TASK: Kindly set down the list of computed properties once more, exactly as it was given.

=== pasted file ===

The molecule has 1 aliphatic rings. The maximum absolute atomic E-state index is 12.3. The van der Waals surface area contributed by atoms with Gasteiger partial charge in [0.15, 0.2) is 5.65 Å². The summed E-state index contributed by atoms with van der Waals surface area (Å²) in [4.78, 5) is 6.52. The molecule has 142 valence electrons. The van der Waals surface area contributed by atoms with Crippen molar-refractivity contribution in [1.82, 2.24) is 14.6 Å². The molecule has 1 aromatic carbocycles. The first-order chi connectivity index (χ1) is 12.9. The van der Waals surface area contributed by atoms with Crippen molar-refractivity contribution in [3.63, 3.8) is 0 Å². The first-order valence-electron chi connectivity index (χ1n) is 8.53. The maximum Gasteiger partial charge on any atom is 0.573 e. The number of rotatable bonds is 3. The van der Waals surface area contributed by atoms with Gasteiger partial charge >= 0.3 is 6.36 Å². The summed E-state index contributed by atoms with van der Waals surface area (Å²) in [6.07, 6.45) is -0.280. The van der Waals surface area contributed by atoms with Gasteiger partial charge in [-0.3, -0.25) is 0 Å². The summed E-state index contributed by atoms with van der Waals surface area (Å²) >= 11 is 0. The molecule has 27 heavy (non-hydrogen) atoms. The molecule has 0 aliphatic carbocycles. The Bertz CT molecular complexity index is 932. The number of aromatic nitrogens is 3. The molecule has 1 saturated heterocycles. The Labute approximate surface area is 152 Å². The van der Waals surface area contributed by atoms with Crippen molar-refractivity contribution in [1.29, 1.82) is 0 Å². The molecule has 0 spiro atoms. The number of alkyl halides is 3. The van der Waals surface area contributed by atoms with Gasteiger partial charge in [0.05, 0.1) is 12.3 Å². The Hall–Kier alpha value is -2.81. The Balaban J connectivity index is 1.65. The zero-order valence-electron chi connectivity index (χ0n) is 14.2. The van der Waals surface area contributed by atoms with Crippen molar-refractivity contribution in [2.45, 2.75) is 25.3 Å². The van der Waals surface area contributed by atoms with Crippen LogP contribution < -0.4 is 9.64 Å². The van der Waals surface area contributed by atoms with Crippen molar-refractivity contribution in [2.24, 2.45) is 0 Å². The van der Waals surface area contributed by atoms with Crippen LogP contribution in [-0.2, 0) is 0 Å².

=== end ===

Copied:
The molecule has 1 aliphatic rings. The maximum absolute atomic E-state index is 12.3. The van der Waals surface area contributed by atoms with Gasteiger partial charge in [0.15, 0.2) is 5.65 Å². The summed E-state index contributed by atoms with van der Waals surface area (Å²) in [4.78, 5) is 6.52. The molecule has 142 valence electrons. The van der Waals surface area contributed by atoms with Crippen molar-refractivity contribution in [1.82, 2.24) is 14.6 Å². The molecule has 1 aromatic carbocycles. The first-order chi connectivity index (χ1) is 12.9. The van der Waals surface area contributed by atoms with Crippen molar-refractivity contribution in [3.63, 3.8) is 0 Å². The first-order valence-electron chi connectivity index (χ1n) is 8.53. The maximum Gasteiger partial charge on any atom is 0.573 e. The number of rotatable bonds is 3. The van der Waals surface area contributed by atoms with Gasteiger partial charge >= 0.3 is 6.36 Å². The summed E-state index contributed by atoms with van der Waals surface area (Å²) in [6.07, 6.45) is -0.280. The van der Waals surface area contributed by atoms with Gasteiger partial charge in [-0.3, -0.25) is 0 Å². The summed E-state index contributed by atoms with van der Waals surface area (Å²) >= 11 is 0. The molecule has 27 heavy (non-hydrogen) atoms. The molecule has 0 aliphatic carbocycles. The Bertz CT molecular complexity index is 932. The number of aromatic nitrogens is 3. The molecule has 1 saturated heterocycles. The Labute approximate surface area is 152 Å². The van der Waals surface area contributed by atoms with Crippen molar-refractivity contribution in [1.29, 1.82) is 0 Å². The molecule has 0 spiro atoms. The number of alkyl halides is 3. The van der Waals surface area contributed by atoms with Gasteiger partial charge in [0.05, 0.1) is 12.3 Å². The Hall–Kier alpha value is -2.81. The Balaban J connectivity index is 1.65. The zero-order valence-electron chi connectivity index (χ0n) is 14.2. The van der Waals surface area contributed by atoms with Crippen molar-refractivity contribution in [2.45, 2.75) is 25.3 Å². The van der Waals surface area contributed by atoms with Crippen LogP contribution < -0.4 is 9.64 Å². The van der Waals surface area contributed by atoms with Crippen molar-refractivity contribution in [2.24, 2.45) is 0 Å². The van der Waals surface area contributed by atoms with Crippen LogP contribution in [-0.2, 0) is 0 Å².